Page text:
When will misrepresentations negate "genuine agreement"?

The Full Bench was careful to state that the fact there was a misrepresentation of itself, will not mean that the EA was not genuinely agreed. However, the Full Bench held that the Commissioner at first instance erred in concluding that it was not open to him to find that employees had been misled on the basis that was no evidence that any employee had been misled.

They quoted the relevant test (from the Full Bench in a previous decision, Appeal by Australian, Municipal, Administrative, Clerical and Services Union [2013] FWCFB 7453), as being whether:

"it could reasonably be expected to have the effect of deceiving those employees into voting for something which, if they had known the true position, they would not have voted for".

The facts and circumstances relevant to determining that, in this instance, the "misleading statements may have materially affected the outcome of the ballot" and therefore it could not be concluded that employees had "genuinely agreed" included that:

  • the statements were made immediately prior to and during the voting period;
  • the false statements were made in the same communications which encouraged persons to vote;
  • one of the representations was directed exclusively to casual staff;
  • casual staff comprised more than 50% of those entitled to vote;
  • the subject matter of the representations was a financial inducement to vote in favour of the agreement;
  • casual employees paid by the hour were likely to consider a financial inducement to be "material to their interests and relevant to their voting intention"; and
  • employees voted in favour of the agreement "by a relatively slender margin".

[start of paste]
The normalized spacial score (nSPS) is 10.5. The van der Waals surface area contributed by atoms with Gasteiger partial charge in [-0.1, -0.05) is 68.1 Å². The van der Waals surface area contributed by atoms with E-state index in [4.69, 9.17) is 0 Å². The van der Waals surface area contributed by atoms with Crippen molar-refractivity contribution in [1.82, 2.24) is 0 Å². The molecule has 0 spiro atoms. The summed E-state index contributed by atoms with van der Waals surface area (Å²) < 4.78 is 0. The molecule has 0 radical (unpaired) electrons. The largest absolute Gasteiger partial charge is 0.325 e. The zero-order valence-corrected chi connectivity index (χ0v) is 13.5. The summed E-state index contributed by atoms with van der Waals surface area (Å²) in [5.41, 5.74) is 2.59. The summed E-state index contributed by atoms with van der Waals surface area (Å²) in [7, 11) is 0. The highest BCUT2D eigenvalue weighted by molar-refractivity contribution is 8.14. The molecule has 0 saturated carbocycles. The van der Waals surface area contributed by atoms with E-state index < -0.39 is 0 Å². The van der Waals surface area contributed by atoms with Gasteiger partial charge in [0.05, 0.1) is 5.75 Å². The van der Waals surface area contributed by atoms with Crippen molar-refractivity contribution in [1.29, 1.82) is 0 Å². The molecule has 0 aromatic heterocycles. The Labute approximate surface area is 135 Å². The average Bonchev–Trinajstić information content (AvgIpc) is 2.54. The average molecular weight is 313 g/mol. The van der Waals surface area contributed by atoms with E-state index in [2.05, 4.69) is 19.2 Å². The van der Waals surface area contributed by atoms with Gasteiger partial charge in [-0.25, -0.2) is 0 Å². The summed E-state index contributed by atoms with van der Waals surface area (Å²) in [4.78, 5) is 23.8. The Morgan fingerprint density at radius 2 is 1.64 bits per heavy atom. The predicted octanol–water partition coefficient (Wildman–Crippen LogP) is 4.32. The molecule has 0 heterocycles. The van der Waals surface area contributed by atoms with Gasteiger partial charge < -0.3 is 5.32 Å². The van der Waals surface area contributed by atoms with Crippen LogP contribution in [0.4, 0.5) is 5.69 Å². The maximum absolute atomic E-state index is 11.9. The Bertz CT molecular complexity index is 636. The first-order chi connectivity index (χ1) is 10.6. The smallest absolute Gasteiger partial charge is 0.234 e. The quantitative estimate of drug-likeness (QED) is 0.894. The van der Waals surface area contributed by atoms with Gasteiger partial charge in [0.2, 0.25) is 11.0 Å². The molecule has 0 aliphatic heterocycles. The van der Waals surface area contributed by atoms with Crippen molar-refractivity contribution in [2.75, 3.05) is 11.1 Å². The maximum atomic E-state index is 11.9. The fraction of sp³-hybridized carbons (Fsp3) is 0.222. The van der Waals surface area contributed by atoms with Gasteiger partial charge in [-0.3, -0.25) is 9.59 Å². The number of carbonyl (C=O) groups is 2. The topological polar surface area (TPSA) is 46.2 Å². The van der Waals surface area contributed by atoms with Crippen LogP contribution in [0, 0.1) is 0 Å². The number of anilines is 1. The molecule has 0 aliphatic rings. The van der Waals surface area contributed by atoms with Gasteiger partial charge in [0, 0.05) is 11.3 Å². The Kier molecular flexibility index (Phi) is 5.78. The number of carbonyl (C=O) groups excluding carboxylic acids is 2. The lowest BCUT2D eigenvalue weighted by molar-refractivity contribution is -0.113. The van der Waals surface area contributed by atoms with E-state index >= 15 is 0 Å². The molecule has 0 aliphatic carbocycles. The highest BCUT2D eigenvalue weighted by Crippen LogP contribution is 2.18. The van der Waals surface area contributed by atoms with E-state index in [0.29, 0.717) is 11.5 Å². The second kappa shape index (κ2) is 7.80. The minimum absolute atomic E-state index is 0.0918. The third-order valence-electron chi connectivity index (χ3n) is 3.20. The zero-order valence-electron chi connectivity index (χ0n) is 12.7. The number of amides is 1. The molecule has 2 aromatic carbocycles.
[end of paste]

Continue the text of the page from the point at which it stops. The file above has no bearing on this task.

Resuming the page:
The Full Bench concluded that the "University had inadvertently caused the voting period to be infected by misrepresentation which then reasonably called in question whether the EA had been genuinely agreed to by a majority of voters." They did not consider that the issue could be remedied by undertakings, because such undertakings could not "retrospectively alter established facts", in this case whether a majority of voters in the ballot genuinely agreed.

Key takeaways for enterprise bargaining

In light of the Full Bench's decision, it is important for employers to consider the following during enterprise bargaining:

  • The particular event that an incentive payment attaches to, and whether it can be considered an inducement to vote a certain way.
  • The timeframes for bargaining and voting and whether the composition of the workforce will change over time, in particular where events leading to a natural turnover of employees, such as the conclusion of an academic year, fall within a bargaining period.
  • The accuracy of all communications with staff in relation to bargaining over the entirety of the bargaining period - past accuracy can be undone by future misrepresentations.
  • Where errors are identified in communications to staff about a proposed EA, addressing and qualifying that communication clearly to staff.
  • The accuracy of communications with staff immediately before and during the voting period, where that communication explains the voting process to staff and encourages them to vote.